Homo Irrealis by André Aciman
My Rating: 5 of 5 Stars
I am the gap between what I am and what I am not.
Even before the essays – beautiful, wise, full yet strangely wistful – begin to sing, this quote of the maverick Fernando Pessoa finds place. And that rounds up the mood of the collection. Irrealis mood. And it might not have sounded louder in any tunnel of time than of right now; now, when our smallest of desires suffocate between the walls of a world we are no longer able to recognize.
Why do we feel a freefall of emotions seeing a stranger couple on the silver screen? Why should a piece of music imagined by someone else take us to a place that is both their’s and ours? How the touch of an unknown warrior triggers a pain in us that throbs with a shared intensity? Perhaps, it is these ambiguous spaces within which we live.
Ambiguity in art is nothing more than an invitation to think, to risk, to intuit what is perhaps in us as well, and was always in us, and may be more in us than in the work itself, or in the work because of us, or conversely, in us now because of the work. The inability to distinguish these strands is not incidental to art; it is art.
Meditating on a life that has seen displacement but also identity, upheaval but also healing, André Aciman talks about people who made the journey interesting, often granting him a patch of sunshine but also teasing his heart with the magic of early winter breeze – Claude Monet, Sigmund Freud, C P Cavafy, W G Sebald, John Sloan, Éric Rohmer, Fyodor Dostoevsky, James Joyce, Marcel Proust, Ludwig van Beethoven, Fernando Pessoa. In between the brief felicities of is and could have been, he made his life. And I felt, I could too. Because I don’t know a single day when I haven’t cast shadows on a place I wish to be. Because I am devoid of days when a conversation has not unfurled in my mind that could not find its real formation.
I realized, like a reaffirmation, that what books and notes, people and posterity document are as much my truth as those that find no record. And all the art in the world is my canvas to write that unrecorded part of my being.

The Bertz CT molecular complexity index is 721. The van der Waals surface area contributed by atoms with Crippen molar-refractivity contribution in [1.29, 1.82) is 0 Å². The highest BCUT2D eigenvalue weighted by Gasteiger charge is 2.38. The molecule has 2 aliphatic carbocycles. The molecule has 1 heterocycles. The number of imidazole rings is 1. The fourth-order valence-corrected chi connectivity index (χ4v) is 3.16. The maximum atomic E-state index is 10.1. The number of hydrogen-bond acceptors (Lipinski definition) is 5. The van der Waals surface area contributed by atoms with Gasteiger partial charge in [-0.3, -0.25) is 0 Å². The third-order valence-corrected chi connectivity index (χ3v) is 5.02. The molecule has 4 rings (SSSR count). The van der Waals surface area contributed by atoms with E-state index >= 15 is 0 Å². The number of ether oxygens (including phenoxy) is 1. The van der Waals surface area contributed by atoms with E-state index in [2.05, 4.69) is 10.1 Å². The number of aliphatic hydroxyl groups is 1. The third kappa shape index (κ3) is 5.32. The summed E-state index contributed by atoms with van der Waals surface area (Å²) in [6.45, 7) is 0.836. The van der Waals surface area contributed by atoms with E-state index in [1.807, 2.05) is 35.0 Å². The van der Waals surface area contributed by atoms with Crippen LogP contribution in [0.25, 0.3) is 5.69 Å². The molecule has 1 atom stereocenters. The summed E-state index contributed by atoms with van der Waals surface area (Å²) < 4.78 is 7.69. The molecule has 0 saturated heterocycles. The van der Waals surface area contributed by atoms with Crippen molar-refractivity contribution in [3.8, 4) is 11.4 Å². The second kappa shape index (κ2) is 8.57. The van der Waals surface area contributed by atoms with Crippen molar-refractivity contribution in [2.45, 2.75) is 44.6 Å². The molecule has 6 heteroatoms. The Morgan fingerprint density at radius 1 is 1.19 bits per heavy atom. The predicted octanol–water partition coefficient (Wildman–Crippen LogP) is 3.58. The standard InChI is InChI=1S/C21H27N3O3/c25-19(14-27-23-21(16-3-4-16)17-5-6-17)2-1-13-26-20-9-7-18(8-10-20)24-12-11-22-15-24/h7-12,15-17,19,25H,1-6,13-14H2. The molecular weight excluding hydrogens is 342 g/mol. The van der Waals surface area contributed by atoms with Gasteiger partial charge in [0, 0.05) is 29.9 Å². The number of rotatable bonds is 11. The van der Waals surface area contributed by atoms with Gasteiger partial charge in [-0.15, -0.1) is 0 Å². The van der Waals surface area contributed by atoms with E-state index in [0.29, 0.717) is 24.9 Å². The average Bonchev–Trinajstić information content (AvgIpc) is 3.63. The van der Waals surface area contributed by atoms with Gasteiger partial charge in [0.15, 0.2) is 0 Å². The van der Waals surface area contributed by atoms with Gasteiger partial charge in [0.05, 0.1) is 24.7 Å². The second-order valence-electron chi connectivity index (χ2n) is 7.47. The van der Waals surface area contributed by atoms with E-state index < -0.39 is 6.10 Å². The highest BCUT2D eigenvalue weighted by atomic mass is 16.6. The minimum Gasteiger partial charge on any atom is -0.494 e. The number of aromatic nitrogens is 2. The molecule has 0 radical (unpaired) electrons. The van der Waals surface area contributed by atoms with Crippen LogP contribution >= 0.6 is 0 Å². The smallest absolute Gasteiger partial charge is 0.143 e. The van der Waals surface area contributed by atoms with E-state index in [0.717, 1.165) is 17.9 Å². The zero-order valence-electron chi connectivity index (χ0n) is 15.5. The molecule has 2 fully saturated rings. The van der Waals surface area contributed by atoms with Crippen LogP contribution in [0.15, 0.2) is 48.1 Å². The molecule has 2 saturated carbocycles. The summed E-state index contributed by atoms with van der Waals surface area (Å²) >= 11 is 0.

In these times of anxiety, in Aciman’s ruminations, like a friend bumped into after a hiatus, I found much solace and joy. Should you need a friend, know this gentleman comes with my recommendation. What’s more? He might tell you a thing or two about me!
Because I found such dazzling beauty in this collection, I am sharing some for your sumptuous smothering:
Remanence is the retention of residual magnetism in an object long after the external magnetic force has been removed. Remanence is the memory of something that has vanished and left no trace of itself but that, like a missing limb, continues to exert its presence. The water is gone, but the dowsing rod responds to earth’s memory of water.
They continue to hover over the city like the ghost of unfledged desires that forgot to die and stayed alive without me, despite me. Each Rome I’ve known seems to drift or burrow into the next, but none goes away.
I spotted one store that sold a product you find in every gift shop in St. Petersburg: colorful, high-end matryoshka dolls. The painted wooden dolls of increasing size nested one inside the other provide a metaphor for everything here: one regime, one leader, one period nested in the other, or, as Dostoevsky is rumored to have said, one writer coming out of another’s overcoat pocket.
Beethoven will keep repeating and extending the process until it is reduced to its barest elements and he’s left with five notes, three notes, one note, no note, no breath. The fullness of the absence after the final notes is the whole point, and he’s fearless in making us hear it. And may be all art strives just for that, life without death. The greatest art – Beethoven’s soundless last note, Joyce’s snow, the Proustian sentence that enacts the paradox of time – peers squarely into the unfathomable: the mystery of not being there to know we’re already absent.